Does grammar, spelling, and punctuation really matter?
Reasons grammar, punctuation and spelling matter
Incorrect punctuation, grammar, or spelling can give the wrong message entirely. If you want to while away a few hours you’ll find the internet is burning with brilliant examples.
The moral of the story? If you make a mistake, your audience will focus on that and will be distracted away from your important message.
You are judged on your prowess with the English language. It might not be fair but people could think that you lack attention to detail, don’t care about your subject matter or lack expertise. When it comes to marketing and company image it’s vital to get it right.
Common mistakes and how to avoid them
10 writing mistakes…and how to avoid them
- A lot/a lot. Use a lot.
- Effect/affect. Effect (noun) refers to the result or cause: ‘She knew the bread had an effect on her digestive system.’ Affect (verb) is the act of having an influence on something: ‘The weather affected their plans.’
- Misplaced apostrophes. Apostrophes indicate possession and contracted words. They are never used to make a word plural. Write ‘In the 1980s’ and not ‘In the 1980’s’. You’re is the contracted form of ‘you are’. Your indicates belonging: ‘It is your ball.’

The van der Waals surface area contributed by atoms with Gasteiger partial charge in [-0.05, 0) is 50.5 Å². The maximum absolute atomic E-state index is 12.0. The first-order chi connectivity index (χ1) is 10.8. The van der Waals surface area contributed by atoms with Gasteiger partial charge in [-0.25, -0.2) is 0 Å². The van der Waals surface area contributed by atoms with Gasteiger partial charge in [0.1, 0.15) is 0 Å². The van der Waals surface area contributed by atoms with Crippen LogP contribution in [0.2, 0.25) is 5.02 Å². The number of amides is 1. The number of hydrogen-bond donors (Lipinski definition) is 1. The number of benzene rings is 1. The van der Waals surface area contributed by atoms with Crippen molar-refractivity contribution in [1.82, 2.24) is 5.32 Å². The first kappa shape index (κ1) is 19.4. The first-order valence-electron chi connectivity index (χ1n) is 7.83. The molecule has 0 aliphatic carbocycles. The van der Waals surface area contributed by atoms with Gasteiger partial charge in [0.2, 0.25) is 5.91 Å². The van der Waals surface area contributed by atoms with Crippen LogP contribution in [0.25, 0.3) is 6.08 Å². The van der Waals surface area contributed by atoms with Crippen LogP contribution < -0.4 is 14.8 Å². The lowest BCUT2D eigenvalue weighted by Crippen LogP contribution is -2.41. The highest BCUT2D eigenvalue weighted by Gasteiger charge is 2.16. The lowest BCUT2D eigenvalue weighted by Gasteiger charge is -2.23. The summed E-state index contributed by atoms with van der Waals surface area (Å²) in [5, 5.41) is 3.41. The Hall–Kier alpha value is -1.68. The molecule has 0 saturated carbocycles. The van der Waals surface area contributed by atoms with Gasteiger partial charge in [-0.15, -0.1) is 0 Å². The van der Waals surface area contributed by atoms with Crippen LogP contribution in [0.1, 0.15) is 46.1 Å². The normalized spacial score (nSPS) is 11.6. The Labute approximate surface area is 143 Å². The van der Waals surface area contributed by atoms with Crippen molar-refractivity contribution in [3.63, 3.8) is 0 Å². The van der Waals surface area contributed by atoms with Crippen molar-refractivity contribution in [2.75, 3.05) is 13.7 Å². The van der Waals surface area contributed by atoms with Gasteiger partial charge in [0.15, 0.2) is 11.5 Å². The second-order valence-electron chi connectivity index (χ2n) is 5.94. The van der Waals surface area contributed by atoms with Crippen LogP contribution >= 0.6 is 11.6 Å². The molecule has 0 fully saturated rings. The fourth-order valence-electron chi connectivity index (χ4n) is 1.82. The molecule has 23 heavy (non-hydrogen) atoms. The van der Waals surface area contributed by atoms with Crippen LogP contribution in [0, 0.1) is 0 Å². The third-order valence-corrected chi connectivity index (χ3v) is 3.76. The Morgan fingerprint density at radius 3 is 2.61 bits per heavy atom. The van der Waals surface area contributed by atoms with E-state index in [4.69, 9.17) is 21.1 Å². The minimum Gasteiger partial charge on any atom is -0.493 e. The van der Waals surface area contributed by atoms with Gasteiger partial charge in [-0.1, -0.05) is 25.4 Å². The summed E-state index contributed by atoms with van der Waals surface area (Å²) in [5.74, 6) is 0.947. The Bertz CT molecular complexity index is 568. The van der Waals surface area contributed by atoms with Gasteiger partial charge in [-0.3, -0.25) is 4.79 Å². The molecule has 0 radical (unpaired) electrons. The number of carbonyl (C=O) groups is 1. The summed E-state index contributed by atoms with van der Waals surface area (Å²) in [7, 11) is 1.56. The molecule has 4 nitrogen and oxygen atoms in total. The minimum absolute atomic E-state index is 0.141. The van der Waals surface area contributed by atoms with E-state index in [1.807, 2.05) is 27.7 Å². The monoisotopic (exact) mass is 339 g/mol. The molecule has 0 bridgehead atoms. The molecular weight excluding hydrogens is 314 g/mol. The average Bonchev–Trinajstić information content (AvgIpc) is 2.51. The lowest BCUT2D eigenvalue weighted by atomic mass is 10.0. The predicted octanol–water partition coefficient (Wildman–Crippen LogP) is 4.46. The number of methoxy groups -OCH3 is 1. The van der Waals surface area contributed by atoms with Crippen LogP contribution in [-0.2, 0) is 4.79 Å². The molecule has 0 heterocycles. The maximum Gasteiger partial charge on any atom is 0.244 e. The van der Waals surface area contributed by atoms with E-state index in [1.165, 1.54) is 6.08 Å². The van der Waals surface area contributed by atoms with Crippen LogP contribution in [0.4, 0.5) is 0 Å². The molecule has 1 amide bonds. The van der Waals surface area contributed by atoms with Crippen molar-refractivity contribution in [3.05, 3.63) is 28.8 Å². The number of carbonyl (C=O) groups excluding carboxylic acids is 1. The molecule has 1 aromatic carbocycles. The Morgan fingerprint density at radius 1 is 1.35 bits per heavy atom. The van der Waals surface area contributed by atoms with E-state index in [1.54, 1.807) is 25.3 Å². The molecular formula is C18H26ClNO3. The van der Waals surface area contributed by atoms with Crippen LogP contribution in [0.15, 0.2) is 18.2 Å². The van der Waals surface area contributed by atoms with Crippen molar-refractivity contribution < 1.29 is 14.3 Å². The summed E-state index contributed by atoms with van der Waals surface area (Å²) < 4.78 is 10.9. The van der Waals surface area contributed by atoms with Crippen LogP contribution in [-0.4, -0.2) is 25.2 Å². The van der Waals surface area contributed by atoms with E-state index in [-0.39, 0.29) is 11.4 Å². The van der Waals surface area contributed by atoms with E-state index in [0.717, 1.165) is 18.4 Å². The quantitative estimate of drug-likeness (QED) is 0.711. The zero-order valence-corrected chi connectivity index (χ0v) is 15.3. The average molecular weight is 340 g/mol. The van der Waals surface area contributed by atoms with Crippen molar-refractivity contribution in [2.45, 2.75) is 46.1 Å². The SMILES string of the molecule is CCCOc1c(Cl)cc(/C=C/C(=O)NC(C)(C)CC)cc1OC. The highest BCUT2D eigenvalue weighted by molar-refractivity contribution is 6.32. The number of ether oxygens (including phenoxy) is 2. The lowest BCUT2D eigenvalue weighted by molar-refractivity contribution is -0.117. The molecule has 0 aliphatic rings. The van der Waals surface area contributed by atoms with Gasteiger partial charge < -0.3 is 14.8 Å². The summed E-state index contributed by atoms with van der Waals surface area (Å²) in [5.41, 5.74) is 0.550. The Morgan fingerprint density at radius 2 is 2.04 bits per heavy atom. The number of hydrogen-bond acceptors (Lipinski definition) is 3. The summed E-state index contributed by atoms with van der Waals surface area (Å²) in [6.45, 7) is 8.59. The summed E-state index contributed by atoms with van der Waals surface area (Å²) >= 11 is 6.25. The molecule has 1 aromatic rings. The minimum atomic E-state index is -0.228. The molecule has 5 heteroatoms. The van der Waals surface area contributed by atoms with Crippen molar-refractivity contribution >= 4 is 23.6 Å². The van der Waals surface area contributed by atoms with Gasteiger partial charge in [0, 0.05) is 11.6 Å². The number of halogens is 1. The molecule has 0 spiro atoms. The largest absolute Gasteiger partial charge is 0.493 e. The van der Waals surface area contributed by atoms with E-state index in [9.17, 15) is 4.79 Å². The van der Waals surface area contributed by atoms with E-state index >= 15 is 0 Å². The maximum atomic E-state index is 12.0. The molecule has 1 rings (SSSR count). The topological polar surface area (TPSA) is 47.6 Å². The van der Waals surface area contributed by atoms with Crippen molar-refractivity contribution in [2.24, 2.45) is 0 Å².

- Its/it’s. An apostrophe is only used to contract ‘it is’ and not to indicate possession.
- Could/would/should. Could have is correct and not ‘could of’. Could’ve is the contracted form of ‘could have’. The same applies to should and would.
- Then/than. Then indicates something following something else in time: ‘We will go there then.’ Than is used in comparisons: ‘It costs more than that.’
- There/their/they’re. Use their to indicate possession: ‘It’s their ball.’ They’re is the contracted form of ‘they are’: ‘They’re going to Paris.’ Use there when it’s incorrect to use their or they’re.
- Refer to a brand as it rather than ‘they’. A business is singular and not plural.
- Semicolons. Semicolons are used to connect two independent clauses that could stand on their own but are closely related: ‘Ring me tomorrow; I’ll talk to you then.’ Here each clause could be a sentence but it makes sense to join them together. If there is a conjunction between the two clauses (eg. and, but, or) use a comma instead.
- Who/what. When describing an object use that. When referring to a person use who.
Can bad grammar ever be good?
Grammar really does matter but the answer to this question is yes.
When it comes to writing creative copy sometimes it’s good to break grammar, punctuation, and spelling rules. It’s about knowing when it’s appropriate to break rules and when it’s important to stick to them.
Remember the ‘Got Milk?’ campaign? It would be more correct to say: ‘Do you have any milk?’ but that’s dry and boring. ‘Got Milk?’ is catchy, memorable, and achieves its aim – selling more milk.
As Pablo Picasso said: ‘Learn the rules like a pro, so you can break them like an artist.’